Pandemic window-shopping: Abandoning e-commerce shopping carts

Gregory P. Daily

A woman is seen shopping on ASOS the online fashion store on a laptop.

Dinendra Haria | SOPA Images | LightRocket | Getty Images

In normal times, Amanda Ryczek window-shopped — wandering around with no intention to buy, but taking time to see new merchandise or thinking of what could be worn and where.

As the Covid-19 pandemic shut down brick-and-mortar stores, the 27-year-old moved her habits online.

“I’m definitely not going into stores in the present moment, and so, as far as going online, you go to the store’s website and in some weird way it’s almost like going to the store,” Ryczek said.

But instead of testing a lotion or feeling the fabric on a shirt, she’ll hit “add to cart” — and then exit the window before checking out.

The internet equivalent of window-shopping isn’t new. People have been picking out items and abandoning carts for years.

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How Fashion Brands Have Optimized Their E-Commerce Efforts to Survive the Pandemic

Gregory P. Daily

I could go on for hours about the devastating impacts of the Covid-19 pandemic: the number of people who have lost their lives, the economic turmoil, the businesses that have been forced to close their doors and the ones still struggling to stay afloat. But I won’t.

You’re already aware of the statistics, the ominousness. Every person who writes about the pandemic’s impacts speaks to this data. My industry — the retail industry — is one of the sectors that has been greatly affected by the pandemic, which cut off practically all cash flow from physical retail locations due to closures and restrictions. And as the pandemic continues, it’s impossible to anticipate when lockdowns and social distancing protocols will end so that stores can operate at full capacity again. But there has been one light at the end of this unrelenting tunnel, and it’s the one I want to focus

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Making a Case for Utility Fashion Amidst the Pandemic

Gregory P. Daily

It’s been a year since street style lived up to its pre-pandemic exuberance. In a “normal” Fashion Week, we’d post hundreds of images documenting the energy and expressive style of models, editors, buyers, and influencers at the shows. What was once a reliable cadence governed by specific dates and times—Vogue’s Phil Oh never missed a big show!— has now become a giant question mark.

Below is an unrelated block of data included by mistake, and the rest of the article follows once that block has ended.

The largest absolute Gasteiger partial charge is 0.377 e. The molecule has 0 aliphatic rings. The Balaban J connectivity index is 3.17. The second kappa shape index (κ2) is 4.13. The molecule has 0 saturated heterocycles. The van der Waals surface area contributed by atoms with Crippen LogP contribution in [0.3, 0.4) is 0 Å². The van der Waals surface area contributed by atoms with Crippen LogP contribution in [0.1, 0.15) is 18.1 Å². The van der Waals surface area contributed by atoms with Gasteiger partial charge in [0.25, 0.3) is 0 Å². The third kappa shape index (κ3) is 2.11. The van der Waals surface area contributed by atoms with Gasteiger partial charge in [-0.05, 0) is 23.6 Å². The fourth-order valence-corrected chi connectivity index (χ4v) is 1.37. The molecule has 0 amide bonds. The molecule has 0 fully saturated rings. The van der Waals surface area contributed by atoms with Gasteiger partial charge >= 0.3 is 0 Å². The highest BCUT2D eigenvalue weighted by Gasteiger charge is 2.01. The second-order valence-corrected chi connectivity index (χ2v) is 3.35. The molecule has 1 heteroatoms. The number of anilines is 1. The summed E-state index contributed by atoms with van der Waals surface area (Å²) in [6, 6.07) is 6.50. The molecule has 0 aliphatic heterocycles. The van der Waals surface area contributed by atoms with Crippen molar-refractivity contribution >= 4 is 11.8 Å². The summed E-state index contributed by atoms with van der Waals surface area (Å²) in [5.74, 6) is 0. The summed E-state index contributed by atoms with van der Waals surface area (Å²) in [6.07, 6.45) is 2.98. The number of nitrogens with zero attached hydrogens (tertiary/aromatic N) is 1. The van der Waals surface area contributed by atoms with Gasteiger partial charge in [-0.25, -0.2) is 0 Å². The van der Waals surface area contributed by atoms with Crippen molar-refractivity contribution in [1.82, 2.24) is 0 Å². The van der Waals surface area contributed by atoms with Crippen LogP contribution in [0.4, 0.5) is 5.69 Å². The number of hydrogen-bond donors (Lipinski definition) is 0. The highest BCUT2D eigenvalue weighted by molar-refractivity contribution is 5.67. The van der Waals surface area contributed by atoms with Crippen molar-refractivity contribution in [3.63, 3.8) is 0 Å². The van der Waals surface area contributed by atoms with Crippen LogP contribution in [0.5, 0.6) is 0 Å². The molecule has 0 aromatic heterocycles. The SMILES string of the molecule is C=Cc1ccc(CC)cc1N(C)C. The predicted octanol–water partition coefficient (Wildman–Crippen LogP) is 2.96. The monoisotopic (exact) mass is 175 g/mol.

For the record, there are always stylish people on the streets; the medium pre-dates Fashion Week. But when it came to capturing the (limited) action at the Milan menswear shows this weekend, our photographer Gianluca Senese trained his lens on the models zig-zagging between photo shoots and live-streamed shows. As a result, the images are a bit quieter than we’ve seen in the past, and there’s a good chance these models didn’t expect to be photographed this season.

That means we’re getting a glimpse

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Saying Yes to Fashion During a Global Pandemic

In a year that knee-capped apparel and designer retail, launching a fashion shopping app might seem like madness. But for The Yes cofounders Julie Bornstein and Amit Aggarwal, the risks were worth it — and not just for them, but for the fashion world at large.

The way Bornstein explained it, when The Yes debuted in May, it was on something of a retail rescue mission.

“Our heads were all spinning from what this coronavirus thing was in late March, which is when our original launch date was going to be,” she told WWD. “But by the time May came around, we were like, ‘Listen, we want to do everything we can to help drive volume for these brands.’

“Because a lot of their traditional channels were not open: their stores weren’t open, their orders were being canceled,” she continued. “We see ourselves as a partner in all senses of

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